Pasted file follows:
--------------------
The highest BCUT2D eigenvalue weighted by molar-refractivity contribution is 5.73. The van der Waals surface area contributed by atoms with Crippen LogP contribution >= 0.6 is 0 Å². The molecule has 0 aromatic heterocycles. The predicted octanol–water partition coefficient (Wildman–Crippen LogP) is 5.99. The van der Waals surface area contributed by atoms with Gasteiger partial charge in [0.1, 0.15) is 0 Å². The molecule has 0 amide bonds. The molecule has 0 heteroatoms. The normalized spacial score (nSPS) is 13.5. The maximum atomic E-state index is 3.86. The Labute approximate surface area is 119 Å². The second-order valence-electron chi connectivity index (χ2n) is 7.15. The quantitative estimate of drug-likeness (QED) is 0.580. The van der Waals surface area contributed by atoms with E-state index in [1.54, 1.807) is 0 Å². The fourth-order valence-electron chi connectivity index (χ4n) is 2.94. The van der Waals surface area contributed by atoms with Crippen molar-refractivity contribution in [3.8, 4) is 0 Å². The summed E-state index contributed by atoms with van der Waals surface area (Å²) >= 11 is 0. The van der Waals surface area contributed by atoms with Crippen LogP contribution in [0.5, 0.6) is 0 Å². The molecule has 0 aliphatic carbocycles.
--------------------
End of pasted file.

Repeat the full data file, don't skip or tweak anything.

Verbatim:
The highest BCUT2D eigenvalue weighted by molar-refractivity contribution is 5.73. The van der Waals surface area contributed by atoms with Crippen LogP contribution >= 0.6 is 0 Å². The molecule has 0 aromatic heterocycles. The predicted octanol–water partition coefficient (Wildman–Crippen LogP) is 5.99. The van der Waals surface area contributed by atoms with Gasteiger partial charge in [0.1, 0.15) is 0 Å². The molecule has 0 amide bonds. The molecule has 0 heteroatoms. The normalized spacial score (nSPS) is 13.5. The maximum atomic E-state index is 3.86. The Labute approximate surface area is 119 Å². The second-order valence-electron chi connectivity index (χ2n) is 7.15. The quantitative estimate of drug-likeness (QED) is 0.580. The van der Waals surface area contributed by atoms with E-state index in [1.54, 1.807) is 0 Å². The fourth-order valence-electron chi connectivity index (χ4n) is 2.94. The van der Waals surface area contributed by atoms with Crippen molar-refractivity contribution in [3.8, 4) is 0 Å². The summed E-state index contributed by atoms with van der Waals surface area (Å²) >= 11 is 0. The van der Waals surface area contributed by atoms with Crippen LogP contribution in [0.5, 0.6) is 0 Å². The molecule has 0 aliphatic carbocycles.